That sense of corporatised blandness is everywhere: very much in the watery music, five original songs by Michael Abbott and Sarah Weeks that mostly touch in some way on friendship: the duet "Forever and Ever", a frivolous sing-songy bit of exposition; Pooh's lament, "Wherever You Are", a sad nighttime ballad to the moon and stars that is far and away the only worthwhile song in the lot; and "Everything Is Right", an instantly forgettable number about being back together. The other two - a singularly insipid piece of satire for Rabbit called "If It Says So", and Owl's fatuous "Adventure Is a Wonderful Thing" - are between them notable for how badly Stojka drops Owl's accent during the harder notes.

And that, in turn, is a convenient segue to the voice acting: shockingly bad in some cases, given how long several of the actors had been playing those characters. Winchell's voice had been getting weaker for some time prior - even during the run of the TV show, he'd been obliged to hand off Tigger duties to Cummings at a certain point, to my own eternal dismay - and while I am touched that he wanted to be there for the character as long as possible, it pains me to say the strain on his throat is unpleasantly obvious. Cummings's Pooh, arguably the actor's signature character, comes off as merely dumb instead of thoughtfully slow-witted, though how much of this has to do with a script that doesn't respect Pooh nearly as much as it should, I cannot say. Cullen's Eeyore sounds, like it always did to my ears, much too much like Cullen; the mopey donkey is much less convincing as a character when he reminds you just slightly too much of Optimus Prime.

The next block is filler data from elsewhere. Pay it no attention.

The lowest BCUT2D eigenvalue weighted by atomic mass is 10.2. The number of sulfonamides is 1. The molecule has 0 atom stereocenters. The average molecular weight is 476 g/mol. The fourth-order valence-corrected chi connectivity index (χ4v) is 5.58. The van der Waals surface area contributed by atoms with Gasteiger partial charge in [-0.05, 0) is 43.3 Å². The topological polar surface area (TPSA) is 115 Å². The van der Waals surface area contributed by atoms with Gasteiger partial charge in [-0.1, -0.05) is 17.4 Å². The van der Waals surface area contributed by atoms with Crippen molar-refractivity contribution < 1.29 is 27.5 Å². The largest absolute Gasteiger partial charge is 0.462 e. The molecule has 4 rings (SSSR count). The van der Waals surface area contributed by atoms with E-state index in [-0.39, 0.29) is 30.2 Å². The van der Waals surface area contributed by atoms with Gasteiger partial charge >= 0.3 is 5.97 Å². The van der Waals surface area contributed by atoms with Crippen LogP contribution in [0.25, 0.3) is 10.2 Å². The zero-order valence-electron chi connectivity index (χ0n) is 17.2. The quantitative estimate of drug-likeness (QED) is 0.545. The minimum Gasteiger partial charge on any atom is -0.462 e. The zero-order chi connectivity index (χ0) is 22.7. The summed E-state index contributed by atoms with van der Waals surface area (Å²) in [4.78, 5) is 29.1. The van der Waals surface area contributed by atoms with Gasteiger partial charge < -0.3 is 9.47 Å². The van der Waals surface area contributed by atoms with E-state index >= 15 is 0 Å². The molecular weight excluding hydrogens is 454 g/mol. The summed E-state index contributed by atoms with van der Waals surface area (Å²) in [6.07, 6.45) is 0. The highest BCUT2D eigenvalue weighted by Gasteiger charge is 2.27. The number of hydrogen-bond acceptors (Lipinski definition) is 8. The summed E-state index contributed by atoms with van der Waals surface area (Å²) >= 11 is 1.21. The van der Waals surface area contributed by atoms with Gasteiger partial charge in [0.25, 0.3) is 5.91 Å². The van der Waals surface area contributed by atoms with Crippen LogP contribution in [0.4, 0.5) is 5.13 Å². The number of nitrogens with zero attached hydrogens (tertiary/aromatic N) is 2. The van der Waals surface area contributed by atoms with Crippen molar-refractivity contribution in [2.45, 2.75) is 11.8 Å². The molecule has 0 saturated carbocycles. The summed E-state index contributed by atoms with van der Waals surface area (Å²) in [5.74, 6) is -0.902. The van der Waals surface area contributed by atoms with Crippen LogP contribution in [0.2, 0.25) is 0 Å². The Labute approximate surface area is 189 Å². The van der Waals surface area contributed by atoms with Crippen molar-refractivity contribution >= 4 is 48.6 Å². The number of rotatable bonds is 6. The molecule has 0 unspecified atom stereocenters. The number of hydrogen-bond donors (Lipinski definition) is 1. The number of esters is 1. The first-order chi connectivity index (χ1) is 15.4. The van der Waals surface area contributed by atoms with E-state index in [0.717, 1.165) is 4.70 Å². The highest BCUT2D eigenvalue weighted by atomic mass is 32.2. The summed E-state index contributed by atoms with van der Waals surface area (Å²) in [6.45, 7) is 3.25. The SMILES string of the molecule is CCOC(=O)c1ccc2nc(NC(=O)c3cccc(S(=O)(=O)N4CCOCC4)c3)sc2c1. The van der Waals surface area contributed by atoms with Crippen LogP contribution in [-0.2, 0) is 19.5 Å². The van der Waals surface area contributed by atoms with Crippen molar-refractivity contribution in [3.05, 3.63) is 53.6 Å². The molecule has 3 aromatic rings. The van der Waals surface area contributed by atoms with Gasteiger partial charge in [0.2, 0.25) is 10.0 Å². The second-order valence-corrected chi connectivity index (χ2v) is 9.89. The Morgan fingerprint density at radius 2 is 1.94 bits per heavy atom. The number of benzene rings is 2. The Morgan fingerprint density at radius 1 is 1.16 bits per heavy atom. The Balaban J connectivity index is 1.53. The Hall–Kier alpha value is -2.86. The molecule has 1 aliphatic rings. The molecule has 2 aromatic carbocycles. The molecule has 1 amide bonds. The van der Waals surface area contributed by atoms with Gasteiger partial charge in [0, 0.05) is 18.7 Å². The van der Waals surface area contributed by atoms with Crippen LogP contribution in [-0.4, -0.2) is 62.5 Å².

John Fiedler, to his credit, is great. Like Winchell, he was getting way up in years, but there's no noticing it: the tremulousness mixed with a kind of sweet hope of his earliest time with the character is rock solid. It's the one and only place where Pooh's Grand Adventure captures the spirit of the great Pooh of yore.

There are, undoubtedly, more ill-advised Disney sequels, even possibly ones that miss the point by a broader margin; but for me, this one is just depressing, in a singular and complete way. Part of it, I am sure, is my allegiance to Pooh et alia from their literary beginnings on to the first Disney iteration, the considerably snarkier Russian shorts that shortly followed Disney's, the peculiar live-action '80s series, and even New Adventures itself; I do not take transgressions against the bear of little brain lightly. And a transgression this very much is, and no mistake. Thankfully, 14 years later, saner heads prevailed and Pooh got a more official sequel that came much, much closer to the right spirit; we can debate that film all we like, but by any measure it's not half the joyless, character-betraying slog of this distasteful misfire.